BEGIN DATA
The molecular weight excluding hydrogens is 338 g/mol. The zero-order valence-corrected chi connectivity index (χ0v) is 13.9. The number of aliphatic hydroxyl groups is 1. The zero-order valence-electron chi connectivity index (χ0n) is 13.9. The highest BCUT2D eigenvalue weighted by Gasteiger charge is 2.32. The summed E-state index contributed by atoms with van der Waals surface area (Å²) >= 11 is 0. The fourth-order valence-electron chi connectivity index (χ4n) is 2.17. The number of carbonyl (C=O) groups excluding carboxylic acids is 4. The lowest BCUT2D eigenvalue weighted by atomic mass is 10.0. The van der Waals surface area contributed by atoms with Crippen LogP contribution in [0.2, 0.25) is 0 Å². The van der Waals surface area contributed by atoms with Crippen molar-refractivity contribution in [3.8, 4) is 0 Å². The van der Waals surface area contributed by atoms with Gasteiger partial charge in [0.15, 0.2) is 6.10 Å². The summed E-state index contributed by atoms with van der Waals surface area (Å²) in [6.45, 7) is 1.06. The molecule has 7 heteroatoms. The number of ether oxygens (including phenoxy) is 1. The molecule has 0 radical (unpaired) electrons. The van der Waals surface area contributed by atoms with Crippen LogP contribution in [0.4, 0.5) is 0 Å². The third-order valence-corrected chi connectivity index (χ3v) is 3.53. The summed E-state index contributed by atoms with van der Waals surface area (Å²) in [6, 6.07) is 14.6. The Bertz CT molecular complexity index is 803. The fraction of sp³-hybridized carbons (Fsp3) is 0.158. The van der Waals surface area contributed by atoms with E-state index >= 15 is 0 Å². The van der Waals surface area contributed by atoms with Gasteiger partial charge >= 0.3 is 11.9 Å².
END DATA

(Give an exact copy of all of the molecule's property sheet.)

The molecular weight excluding hydrogens is 338 g/mol. The zero-order valence-corrected chi connectivity index (χ0v) is 13.9. The number of aliphatic hydroxyl groups is 1. The zero-order valence-electron chi connectivity index (χ0n) is 13.9. The highest BCUT2D eigenvalue weighted by Gasteiger charge is 2.32. The summed E-state index contributed by atoms with van der Waals surface area (Å²) >= 11 is 0. The fourth-order valence-electron chi connectivity index (χ4n) is 2.17. The number of carbonyl (C=O) groups excluding carboxylic acids is 4. The lowest BCUT2D eigenvalue weighted by atomic mass is 10.0. The van der Waals surface area contributed by atoms with Crippen LogP contribution in [0.2, 0.25) is 0 Å². The van der Waals surface area contributed by atoms with Crippen molar-refractivity contribution in [3.8, 4) is 0 Å². The van der Waals surface area contributed by atoms with Gasteiger partial charge in [0.15, 0.2) is 6.10 Å². The summed E-state index contributed by atoms with van der Waals surface area (Å²) in [6.45, 7) is 1.06. The molecule has 7 heteroatoms. The number of ether oxygens (including phenoxy) is 1. The molecule has 0 radical (unpaired) electrons. The van der Waals surface area contributed by atoms with Crippen LogP contribution in [0.4, 0.5) is 0 Å². The third-order valence-corrected chi connectivity index (χ3v) is 3.53. The summed E-state index contributed by atoms with van der Waals surface area (Å²) in [6, 6.07) is 14.6. The Bertz CT molecular complexity index is 803. The fraction of sp³-hybridized carbons (Fsp3) is 0.158. The van der Waals surface area contributed by atoms with E-state index >= 15 is 0 Å². The van der Waals surface area contributed by atoms with Gasteiger partial charge >= 0.3 is 11.9 Å².